What are the critical attributes that you would classify as high talent?

When we look at talent and potential we look at things like cognitive ability, openness to learn, emotional intelligence, resilience, motivation and breadth of thinking. Have they got leadership ability? Can they move cross-functionally and transfer their skills? Openness to learn and resilience are big elements of potential. You can have all of these traits however if you don’t have the desire to take on more or do other things then that is a big missing piece.

When selecting a candidate, what is more important – technical competency or culture fit?

Culture fit, absolutely. For a business like ours that is built around fun, it just doesn’t work if there is a no culture fit. When it comes to collaborating and working hand in hand, if that connection does not exist it’s not going to work for anyone. There has to be an alignment to our culture and values otherwise we’re going in opposite directions.

If you get it right upfront you avoid a lot of problems down the line. You can always train technical, but it’s much harder to fix problematic behaviours.

How much would you compromise on the technical fit to ensure you hire the right culture fit?

My first caveat is that it depends on the role. If it’s a lawyer or a technical accounting role, then it’s different. My view is that if someone can do 60 – 70% of the role but we’d have to train them in the rest then that’s a bet I’d take. However, if the fit is not right, it will end up costing us more and it has a broader impact which can lead to a whole host of issues.

Anyone that we bring into the business, regardless of the job they do, becomes a custodian of our brand. The best question to ask yourself is: Can I trust you to be an extension of our brand to our wider audience? In a sales and relationship business like ours, we can’t get that wrong.

Why do most organisations hire based on industry experience versus selecting candidates purely on capability?

If I think about media, we are looking for people typically with media experience, however Outdoor media is different to other forms, and it gives us a good head start if they have it.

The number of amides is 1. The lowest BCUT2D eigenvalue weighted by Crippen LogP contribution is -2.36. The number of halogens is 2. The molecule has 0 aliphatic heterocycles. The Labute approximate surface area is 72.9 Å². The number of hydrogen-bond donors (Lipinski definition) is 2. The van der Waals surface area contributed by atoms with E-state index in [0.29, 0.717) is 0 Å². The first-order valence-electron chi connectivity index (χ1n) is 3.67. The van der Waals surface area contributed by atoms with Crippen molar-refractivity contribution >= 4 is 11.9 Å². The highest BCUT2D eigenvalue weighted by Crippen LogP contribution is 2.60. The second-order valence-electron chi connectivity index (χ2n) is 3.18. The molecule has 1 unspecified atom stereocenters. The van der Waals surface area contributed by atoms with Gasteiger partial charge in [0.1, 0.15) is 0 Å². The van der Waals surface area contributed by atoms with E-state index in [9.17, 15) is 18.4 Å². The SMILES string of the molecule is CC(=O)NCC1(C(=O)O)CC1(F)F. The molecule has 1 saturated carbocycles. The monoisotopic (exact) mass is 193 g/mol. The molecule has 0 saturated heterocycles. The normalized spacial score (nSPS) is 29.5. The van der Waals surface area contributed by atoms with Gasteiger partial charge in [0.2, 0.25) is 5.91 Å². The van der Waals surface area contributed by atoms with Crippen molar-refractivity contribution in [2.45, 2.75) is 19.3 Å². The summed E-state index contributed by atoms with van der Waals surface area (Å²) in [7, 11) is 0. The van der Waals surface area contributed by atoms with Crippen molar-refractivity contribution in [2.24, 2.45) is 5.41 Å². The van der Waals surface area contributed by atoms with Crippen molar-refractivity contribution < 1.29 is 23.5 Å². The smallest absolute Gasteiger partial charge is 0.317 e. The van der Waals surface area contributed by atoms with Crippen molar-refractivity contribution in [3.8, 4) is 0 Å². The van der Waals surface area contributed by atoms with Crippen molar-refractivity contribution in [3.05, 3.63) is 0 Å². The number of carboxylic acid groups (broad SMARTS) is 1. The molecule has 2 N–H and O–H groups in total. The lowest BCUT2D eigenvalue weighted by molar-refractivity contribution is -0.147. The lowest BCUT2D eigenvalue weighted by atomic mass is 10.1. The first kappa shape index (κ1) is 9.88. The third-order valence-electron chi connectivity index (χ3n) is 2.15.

Another element is their level of comfort. When you recruit out of a particular industry you get to know what the talent will look like. Familiarity reduces the unknown. With less unknowns, there is also a faster path to productivity.

However if we focus on attracting the right attitude and behaviours then industry experience becomes less relevant.

What are the top organisations in the Australian market doing to develop talent?

Innovation is a key element of our culture and because of this we believe in making sure we provide the right experiences and development for our people. We’re going to make sure we give the leadership tools and techniques, and have robust conversations about development along the way.

For us it is not just about being the top OOH and media provider in Australia – but creating a business that talent from all around the world stops and looks at us and says “I want to be a part of that journey?”.

In closing

Today, identifying talent runs deeper than purely formal qualifications. Having the right mental attitude is just as important, as is a candidate’s ability to align and fit within the company culture.

A crucial first step in identifying the right talent for your organisation is to be clear on your own values, and those of your business. When you understand this, you’ll spot a like-minded soul a mile away.